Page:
Theres no way this is remotely true.
The payments actors receive from syndication are called residuals, and they are unrelated to the sale of syndication rights. Rights are sold by the show's producers (which was why Jerry made bank on Senfeld; he was a producer, the others weren't), while residuals are determined by the actor's contract. Base residual rates are determined by the SAG and AFTRA unions, so everybody gets something, but of course this is one of the parts of the contract that gets renegotiated when a show turns out to be a hit (as in the many contract negotiations with the cast of Friends).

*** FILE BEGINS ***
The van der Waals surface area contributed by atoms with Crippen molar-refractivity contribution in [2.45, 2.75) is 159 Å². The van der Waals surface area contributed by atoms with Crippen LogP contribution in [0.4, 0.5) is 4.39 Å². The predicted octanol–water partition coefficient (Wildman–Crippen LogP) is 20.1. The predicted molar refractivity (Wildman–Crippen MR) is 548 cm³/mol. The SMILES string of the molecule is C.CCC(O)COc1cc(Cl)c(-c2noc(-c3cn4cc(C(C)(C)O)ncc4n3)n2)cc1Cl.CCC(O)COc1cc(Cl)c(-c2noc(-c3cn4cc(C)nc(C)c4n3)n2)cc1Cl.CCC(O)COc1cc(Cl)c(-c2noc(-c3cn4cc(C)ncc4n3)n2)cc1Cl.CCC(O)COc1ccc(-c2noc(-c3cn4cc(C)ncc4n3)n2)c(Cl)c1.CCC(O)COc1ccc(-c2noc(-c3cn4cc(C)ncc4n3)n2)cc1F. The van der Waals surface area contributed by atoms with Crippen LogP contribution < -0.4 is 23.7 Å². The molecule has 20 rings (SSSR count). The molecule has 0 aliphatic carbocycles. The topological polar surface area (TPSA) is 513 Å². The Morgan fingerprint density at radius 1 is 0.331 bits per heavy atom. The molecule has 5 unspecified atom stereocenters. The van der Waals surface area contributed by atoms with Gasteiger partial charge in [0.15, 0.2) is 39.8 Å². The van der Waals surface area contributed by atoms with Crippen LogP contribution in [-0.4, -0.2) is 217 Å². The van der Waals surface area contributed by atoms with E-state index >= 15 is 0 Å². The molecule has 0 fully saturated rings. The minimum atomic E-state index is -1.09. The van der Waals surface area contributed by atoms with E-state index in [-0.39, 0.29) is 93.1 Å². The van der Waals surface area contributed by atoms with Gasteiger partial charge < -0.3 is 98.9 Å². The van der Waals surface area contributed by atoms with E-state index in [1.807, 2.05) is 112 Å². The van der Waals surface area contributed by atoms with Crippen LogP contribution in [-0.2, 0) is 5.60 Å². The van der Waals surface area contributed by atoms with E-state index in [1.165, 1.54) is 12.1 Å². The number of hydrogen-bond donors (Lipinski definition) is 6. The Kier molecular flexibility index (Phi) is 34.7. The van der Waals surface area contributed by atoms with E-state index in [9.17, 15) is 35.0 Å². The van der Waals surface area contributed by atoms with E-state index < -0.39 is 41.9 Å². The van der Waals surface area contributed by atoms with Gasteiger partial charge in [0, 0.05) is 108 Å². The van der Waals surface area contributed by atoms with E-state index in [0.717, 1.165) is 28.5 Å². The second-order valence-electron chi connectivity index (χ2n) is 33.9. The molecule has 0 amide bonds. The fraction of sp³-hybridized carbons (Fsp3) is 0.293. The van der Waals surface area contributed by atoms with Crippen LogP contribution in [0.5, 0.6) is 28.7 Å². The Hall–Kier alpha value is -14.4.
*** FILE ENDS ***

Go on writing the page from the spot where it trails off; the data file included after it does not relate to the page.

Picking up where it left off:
As for amounts, I it's closer to pennies per broadcast than dollars. Otherwise it would be prohibitively expensive for a station to run a show with a large cast like Full House as many times a day as they do. Still, that can add up to a nice income for an actor, considering the number of stations that will pick up a successful show.
Over time the amount goes down, based on what the original Syndication deal was and stations dropping the show.
For example, in the 90's plenty of stations had shows like "Who's the Boss" and "Family Matters" in syndication daily, so the actors were receiving a lot more residuals. Now a days you'd be hard pressed to find either on TV, therefore the residuals have slowed up.